In my bio, describing who I am in 50 words or less, I include the phrase “zealous volunteer.” I include this because It’s a big part of who I am. I clearly don’t know how to say “no.” Even though we have a class about this at the Finishing School, sometimes the best answer is “yes.” I said “yes” to be the Chair of the Friends of the Wichita Art Museum and on the Board of Trustees, because I’ve been a big fan of the museum since I was a youngster and want to lend my hand and brainpower to an institution I love. It didn’t hurt that I would have the chance to work with Patricia McDonnell, the Executive Director of WAM, a leader that I respect, admire, and knew I could learn from.
I also had to say “yes,” when Denise Sherman asked me to co-chair the Know Your Worth Women’s Leadership conference. The mission to help women know their worth, and own their power, was exactly aligned with my mission and beliefs. The incredible women I’d be working with in addition to Denise, like Christina Long, owner of CML Creative and Founder of Create Campaign, and Julia Fabris McBride, the Vice President of the Kansas Leadership Center, sealed the deal.
In the Saying “No” class, we talk about when it’s important to say “yes.” It includes a check list of questions to ask yourself when trying to decide to take on another project. A couple that are the most important to me are “What do I most want to learn from this experience?” and “What will I gain from doing this?” We often think volunteering needs be to something completely altruistic, spending our scarce spare time giving to others without any expectations of how it might benefit us. I’ve started to look at this differently.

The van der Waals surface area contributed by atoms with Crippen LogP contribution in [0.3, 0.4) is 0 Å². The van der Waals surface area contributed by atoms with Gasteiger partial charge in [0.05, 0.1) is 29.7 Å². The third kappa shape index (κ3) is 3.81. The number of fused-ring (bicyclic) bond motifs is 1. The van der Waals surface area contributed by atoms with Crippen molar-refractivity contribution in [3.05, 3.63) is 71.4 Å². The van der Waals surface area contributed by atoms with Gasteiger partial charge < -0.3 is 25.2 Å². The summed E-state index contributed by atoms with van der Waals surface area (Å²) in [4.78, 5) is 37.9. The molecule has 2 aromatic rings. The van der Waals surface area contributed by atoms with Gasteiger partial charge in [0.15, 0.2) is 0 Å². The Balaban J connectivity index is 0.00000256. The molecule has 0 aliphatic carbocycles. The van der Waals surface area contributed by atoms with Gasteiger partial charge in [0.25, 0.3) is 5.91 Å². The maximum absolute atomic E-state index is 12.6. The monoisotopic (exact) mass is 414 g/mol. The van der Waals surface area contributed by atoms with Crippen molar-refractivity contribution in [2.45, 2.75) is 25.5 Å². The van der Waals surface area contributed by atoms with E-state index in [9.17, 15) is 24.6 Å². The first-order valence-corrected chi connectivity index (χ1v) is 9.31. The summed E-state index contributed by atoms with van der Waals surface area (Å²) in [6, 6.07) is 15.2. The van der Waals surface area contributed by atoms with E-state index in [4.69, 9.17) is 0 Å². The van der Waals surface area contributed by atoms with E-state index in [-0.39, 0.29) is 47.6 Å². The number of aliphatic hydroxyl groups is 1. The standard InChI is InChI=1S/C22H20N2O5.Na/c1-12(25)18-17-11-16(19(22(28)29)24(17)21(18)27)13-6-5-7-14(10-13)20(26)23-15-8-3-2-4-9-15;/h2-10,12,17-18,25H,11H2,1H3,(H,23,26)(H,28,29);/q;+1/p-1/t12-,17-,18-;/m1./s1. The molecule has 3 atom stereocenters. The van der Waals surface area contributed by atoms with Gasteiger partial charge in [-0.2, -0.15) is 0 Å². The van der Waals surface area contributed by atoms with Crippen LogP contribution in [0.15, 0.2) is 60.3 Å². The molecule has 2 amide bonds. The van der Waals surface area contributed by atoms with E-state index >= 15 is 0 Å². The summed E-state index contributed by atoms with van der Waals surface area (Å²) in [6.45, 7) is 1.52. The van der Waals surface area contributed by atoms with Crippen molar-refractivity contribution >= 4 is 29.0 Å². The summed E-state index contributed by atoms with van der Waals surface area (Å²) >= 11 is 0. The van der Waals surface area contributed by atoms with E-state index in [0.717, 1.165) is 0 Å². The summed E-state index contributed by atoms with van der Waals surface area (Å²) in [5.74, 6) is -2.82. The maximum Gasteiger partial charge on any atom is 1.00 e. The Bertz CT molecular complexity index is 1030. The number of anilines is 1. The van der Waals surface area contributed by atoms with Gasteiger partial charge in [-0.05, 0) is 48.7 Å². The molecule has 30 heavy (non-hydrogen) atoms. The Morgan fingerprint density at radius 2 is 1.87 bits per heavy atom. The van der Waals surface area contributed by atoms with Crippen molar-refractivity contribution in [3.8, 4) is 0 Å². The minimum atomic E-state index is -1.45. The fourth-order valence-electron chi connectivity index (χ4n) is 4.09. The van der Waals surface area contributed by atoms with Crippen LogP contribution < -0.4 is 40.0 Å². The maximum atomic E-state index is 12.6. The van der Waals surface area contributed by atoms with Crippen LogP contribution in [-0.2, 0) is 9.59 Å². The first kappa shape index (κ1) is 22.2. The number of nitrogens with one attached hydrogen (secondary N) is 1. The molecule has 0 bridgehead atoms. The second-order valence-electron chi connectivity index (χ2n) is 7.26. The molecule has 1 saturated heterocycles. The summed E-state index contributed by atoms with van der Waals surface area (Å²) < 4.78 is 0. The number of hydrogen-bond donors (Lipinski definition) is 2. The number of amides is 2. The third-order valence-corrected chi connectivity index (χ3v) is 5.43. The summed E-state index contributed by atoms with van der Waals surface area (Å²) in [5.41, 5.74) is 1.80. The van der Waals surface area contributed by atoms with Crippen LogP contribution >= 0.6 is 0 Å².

I’m busy enough and my time is precious, so for me to spend time on projects, they have to take me closer to my goals or have some other kind of benefit. At this point in my life, I’ve also decided that for me to invest in friendships, they have to be relationships that give as much as they take. Why shouldn’t the same be true with how I volunteer my time?I’ve spent much of my life in relationships where I’ve given until it hurts, and when I ask for something I need, it isn’t reciprocated. I’m done with that.
So, when I heard the Women’s Foundation in Kansas City were planning to bring their Appointments Project training to Wichita, I was interested to see what they had to say about saying “yes.” Especially since I had a decision to make. I had just been asked to serve on the Innovation Committee for the strategic plan for Wichita State University and wasn’t sure if I wanted to take on one more thing.
I learned more about the Women’s Foundation and meet Wendy Doyle, the President and CEO of this organization in September, when she came to town to be the keynote speaker at the Know Your Worth conference. Started in Kansas City in 1991, this nonprofit is dedicated to promoting equity and opportunity for the economic well-being of women and their families. The Women’s Foundation has done extensive research to get a better understanding of the issues women face today, to pinpoint barriers to success, and figure out how to make lasting changes that are measurable. (Here is the research for Kansas, but I warn you – it takes a strong stomach to digest these facts.)
They do lots of great work on issues important to women of all ages, like wage equity and helping change public policies affecting women. One of the ways they’re working to change policy, is by helping women become better represented in the places that create them. They do this through the Appointments Project, helping women get appointed to civic boards and commissions that match their interests. By having more women in these positions, we get a stronger voice to start conversations about the barriers and work towards creating solutions.